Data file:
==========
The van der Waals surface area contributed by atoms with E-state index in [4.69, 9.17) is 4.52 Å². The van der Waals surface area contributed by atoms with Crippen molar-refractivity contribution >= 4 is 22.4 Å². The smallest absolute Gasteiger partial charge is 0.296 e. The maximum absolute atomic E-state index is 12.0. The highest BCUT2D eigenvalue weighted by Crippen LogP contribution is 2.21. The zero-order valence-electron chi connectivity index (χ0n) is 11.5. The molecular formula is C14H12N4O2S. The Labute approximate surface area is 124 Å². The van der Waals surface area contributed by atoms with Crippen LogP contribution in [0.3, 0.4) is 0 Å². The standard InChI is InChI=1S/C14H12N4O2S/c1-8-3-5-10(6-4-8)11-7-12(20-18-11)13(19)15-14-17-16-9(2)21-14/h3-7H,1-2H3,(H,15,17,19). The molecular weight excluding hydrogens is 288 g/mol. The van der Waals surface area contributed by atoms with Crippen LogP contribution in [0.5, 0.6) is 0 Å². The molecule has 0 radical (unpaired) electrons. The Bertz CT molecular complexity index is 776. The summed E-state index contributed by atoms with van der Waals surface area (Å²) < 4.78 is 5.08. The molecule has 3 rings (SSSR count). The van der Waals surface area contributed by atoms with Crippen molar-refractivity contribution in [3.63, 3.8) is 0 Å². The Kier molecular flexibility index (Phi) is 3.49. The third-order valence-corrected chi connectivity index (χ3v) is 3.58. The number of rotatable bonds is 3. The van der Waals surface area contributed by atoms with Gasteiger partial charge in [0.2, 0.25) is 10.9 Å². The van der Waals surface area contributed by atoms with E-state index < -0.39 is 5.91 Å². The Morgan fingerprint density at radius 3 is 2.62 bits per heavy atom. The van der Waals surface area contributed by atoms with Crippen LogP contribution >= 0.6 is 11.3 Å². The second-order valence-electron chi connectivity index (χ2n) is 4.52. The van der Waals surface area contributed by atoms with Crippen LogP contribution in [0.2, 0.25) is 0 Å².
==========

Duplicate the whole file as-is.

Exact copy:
The van der Waals surface area contributed by atoms with E-state index in [4.69, 9.17) is 4.52 Å². The van der Waals surface area contributed by atoms with Crippen molar-refractivity contribution >= 4 is 22.4 Å². The smallest absolute Gasteiger partial charge is 0.296 e. The maximum absolute atomic E-state index is 12.0. The highest BCUT2D eigenvalue weighted by Crippen LogP contribution is 2.21. The zero-order valence-electron chi connectivity index (χ0n) is 11.5. The molecular formula is C14H12N4O2S. The Labute approximate surface area is 124 Å². The van der Waals surface area contributed by atoms with Crippen LogP contribution in [0.3, 0.4) is 0 Å². The standard InChI is InChI=1S/C14H12N4O2S/c1-8-3-5-10(6-4-8)11-7-12(20-18-11)13(19)15-14-17-16-9(2)21-14/h3-7H,1-2H3,(H,15,17,19). The molecular weight excluding hydrogens is 288 g/mol. The van der Waals surface area contributed by atoms with Crippen LogP contribution in [0.5, 0.6) is 0 Å². The molecule has 0 radical (unpaired) electrons. The Bertz CT molecular complexity index is 776. The summed E-state index contributed by atoms with van der Waals surface area (Å²) < 4.78 is 5.08. The molecule has 3 rings (SSSR count). The van der Waals surface area contributed by atoms with Crippen molar-refractivity contribution in [3.63, 3.8) is 0 Å². The Kier molecular flexibility index (Phi) is 3.49. The third-order valence-corrected chi connectivity index (χ3v) is 3.58. The number of rotatable bonds is 3. The van der Waals surface area contributed by atoms with Gasteiger partial charge in [0.2, 0.25) is 10.9 Å². The van der Waals surface area contributed by atoms with E-state index < -0.39 is 5.91 Å². The Morgan fingerprint density at radius 3 is 2.62 bits per heavy atom. The van der Waals surface area contributed by atoms with Crippen LogP contribution >= 0.6 is 11.3 Å². The second-order valence-electron chi connectivity index (χ2n) is 4.52. The van der Waals surface area contributed by atoms with Crippen LogP contribution in [0.2, 0.25) is 0 Å².